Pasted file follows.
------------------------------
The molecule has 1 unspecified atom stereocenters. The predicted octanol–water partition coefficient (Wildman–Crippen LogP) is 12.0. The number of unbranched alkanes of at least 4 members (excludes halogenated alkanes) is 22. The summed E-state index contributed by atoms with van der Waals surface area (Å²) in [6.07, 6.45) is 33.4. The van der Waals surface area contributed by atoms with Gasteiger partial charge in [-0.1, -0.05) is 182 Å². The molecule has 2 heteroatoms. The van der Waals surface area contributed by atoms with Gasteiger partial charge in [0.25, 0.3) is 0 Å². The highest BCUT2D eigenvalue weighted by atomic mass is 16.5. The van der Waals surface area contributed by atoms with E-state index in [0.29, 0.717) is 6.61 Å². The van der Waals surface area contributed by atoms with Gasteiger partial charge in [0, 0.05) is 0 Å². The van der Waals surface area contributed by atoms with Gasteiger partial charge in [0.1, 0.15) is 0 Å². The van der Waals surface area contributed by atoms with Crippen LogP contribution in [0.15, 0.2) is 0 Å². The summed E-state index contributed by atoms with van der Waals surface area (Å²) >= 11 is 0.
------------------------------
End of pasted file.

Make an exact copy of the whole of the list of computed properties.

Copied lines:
The molecule has 1 unspecified atom stereocenters. The predicted octanol–water partition coefficient (Wildman–Crippen LogP) is 12.0. The number of unbranched alkanes of at least 4 members (excludes halogenated alkanes) is 22. The summed E-state index contributed by atoms with van der Waals surface area (Å²) in [6.07, 6.45) is 33.4. The van der Waals surface area contributed by atoms with Gasteiger partial charge in [-0.1, -0.05) is 182 Å². The molecule has 2 heteroatoms. The van der Waals surface area contributed by atoms with Gasteiger partial charge in [0.25, 0.3) is 0 Å². The highest BCUT2D eigenvalue weighted by atomic mass is 16.5. The van der Waals surface area contributed by atoms with E-state index in [0.29, 0.717) is 6.61 Å². The van der Waals surface area contributed by atoms with Gasteiger partial charge in [0, 0.05) is 0 Å². The van der Waals surface area contributed by atoms with Gasteiger partial charge in [0.1, 0.15) is 0 Å². The van der Waals surface area contributed by atoms with Crippen LogP contribution in [0.15, 0.2) is 0 Å². The summed E-state index contributed by atoms with van der Waals surface area (Å²) >= 11 is 0.